How common is KCNT2-related disorder?
Only three families are currently known around the world with a KCNT2-related condition, and we are still learning more about this condition.
What are the main symptoms associated with KCNT2-related disorder?
KCNT2-related disorder presents with seizures in the first weeks of life. Seizures can be of different types including stiffening of the body (tonic), jerking and changes in breathing or heart rate. The seizures are quite frequent (many per day) and often difficult to treat. Typically, the seizures are associated with abnormal brain wave patterns on EEG during this time. Children have some degree of developmental impairment involving one or more domains (motor, social, language, cognition). These features become present by early childhood.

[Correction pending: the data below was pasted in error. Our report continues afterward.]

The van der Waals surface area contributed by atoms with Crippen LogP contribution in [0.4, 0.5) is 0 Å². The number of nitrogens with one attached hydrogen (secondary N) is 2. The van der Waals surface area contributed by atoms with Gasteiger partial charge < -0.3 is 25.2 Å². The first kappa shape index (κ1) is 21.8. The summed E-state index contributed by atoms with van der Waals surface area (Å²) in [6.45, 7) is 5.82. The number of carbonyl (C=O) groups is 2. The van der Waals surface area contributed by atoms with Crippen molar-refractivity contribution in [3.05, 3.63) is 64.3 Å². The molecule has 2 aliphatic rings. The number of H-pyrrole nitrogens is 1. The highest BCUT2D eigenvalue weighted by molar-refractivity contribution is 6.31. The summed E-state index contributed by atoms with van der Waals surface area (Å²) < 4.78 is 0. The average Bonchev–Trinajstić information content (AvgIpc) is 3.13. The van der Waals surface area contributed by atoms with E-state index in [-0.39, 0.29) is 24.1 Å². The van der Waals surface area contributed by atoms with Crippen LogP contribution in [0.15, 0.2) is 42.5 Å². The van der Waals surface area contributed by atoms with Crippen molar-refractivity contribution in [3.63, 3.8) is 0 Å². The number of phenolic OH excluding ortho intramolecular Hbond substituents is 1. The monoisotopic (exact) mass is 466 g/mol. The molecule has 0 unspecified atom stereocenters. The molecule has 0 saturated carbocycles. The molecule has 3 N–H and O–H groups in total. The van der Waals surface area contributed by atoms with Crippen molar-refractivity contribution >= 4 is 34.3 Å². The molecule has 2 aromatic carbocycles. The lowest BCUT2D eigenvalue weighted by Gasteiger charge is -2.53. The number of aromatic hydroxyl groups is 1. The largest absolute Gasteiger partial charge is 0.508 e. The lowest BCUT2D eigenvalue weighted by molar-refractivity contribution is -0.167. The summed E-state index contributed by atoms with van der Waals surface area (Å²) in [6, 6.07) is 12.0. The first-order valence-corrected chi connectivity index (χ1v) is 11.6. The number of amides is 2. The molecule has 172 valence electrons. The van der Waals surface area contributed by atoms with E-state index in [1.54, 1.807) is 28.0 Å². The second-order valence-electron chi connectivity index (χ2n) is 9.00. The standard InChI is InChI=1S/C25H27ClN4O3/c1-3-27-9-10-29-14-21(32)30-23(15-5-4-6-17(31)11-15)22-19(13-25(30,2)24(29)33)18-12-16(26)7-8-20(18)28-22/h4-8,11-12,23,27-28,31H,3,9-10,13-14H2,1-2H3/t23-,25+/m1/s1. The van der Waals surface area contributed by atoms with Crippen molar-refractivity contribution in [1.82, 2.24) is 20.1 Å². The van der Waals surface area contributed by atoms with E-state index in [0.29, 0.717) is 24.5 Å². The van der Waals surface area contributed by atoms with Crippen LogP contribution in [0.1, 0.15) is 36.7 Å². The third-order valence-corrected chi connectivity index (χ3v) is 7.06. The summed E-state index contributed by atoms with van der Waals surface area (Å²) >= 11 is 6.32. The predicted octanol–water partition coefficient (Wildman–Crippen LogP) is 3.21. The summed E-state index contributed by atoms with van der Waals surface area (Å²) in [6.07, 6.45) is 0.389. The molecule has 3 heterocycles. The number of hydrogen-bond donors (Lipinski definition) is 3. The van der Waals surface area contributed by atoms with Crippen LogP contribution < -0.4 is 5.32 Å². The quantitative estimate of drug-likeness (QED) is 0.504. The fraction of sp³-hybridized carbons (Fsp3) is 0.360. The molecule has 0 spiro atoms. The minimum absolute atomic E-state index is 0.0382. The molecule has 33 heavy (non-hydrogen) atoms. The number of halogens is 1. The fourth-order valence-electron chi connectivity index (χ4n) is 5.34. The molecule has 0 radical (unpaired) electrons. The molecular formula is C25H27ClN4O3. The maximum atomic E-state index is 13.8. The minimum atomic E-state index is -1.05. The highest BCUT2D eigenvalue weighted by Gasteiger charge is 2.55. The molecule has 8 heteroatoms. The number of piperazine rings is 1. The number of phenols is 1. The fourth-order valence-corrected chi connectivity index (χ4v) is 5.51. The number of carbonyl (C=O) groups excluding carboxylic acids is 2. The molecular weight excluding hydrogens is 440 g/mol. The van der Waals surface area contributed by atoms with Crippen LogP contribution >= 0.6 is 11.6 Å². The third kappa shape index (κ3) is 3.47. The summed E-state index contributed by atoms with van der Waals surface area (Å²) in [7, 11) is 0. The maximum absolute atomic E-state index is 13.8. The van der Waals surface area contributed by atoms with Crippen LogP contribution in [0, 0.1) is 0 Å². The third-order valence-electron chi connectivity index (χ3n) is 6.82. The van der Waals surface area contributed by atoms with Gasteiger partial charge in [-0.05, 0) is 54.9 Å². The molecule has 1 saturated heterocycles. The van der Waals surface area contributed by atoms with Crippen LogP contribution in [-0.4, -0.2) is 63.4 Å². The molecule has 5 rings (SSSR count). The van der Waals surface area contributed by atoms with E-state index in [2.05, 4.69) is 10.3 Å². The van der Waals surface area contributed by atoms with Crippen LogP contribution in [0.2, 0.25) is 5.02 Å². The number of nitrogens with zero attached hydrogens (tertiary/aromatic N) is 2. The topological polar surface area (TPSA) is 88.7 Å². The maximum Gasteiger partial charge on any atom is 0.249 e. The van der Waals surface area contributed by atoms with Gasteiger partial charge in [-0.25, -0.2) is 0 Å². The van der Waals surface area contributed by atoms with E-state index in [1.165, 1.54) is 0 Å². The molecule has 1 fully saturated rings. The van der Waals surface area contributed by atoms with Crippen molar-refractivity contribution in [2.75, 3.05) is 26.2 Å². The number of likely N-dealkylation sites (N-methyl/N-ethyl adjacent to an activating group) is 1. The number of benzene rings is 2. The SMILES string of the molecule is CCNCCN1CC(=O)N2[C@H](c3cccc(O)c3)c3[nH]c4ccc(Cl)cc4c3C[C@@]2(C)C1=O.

How is KCNT2-related disorder inherited?
Individuals with KCNT2-related disorder typically come from families that have no family history of neurodevelopmental disorders or congenital conditions. The KCNT2 gene change occurs for the first time in the person with the condition. On occasion, one parent may have the KCNT2 mutation (gene change) in some of their egg or sperm cells but not be affected, as no other organ in their body has the mutation. This is called germline mosaicism and means that there is a very small chance that they may have another affected child. It would be important to discuss this possibility with your genetics team if you are planning another pregnancy.
What are the chances of an individual with KCNT2-related disorder having a child with KCNT2-related disorder?
While it is unlikely that an individual with KCNT2-related disorder who is severely affected will partner and have children, a carrier of a KCNT2 mutation that does go on to have children will have a 50% chance with each pregnancy of passing on the KCNT2 mutation. Children who inherit a KCNT2 mutation from their parent will experience a similar level of challenges as their parent; some may even experience difficulties and symptoms not seen in their parent. Genetic counselling is available through the local genetic service when planning a pregnancy and in early pregnancy.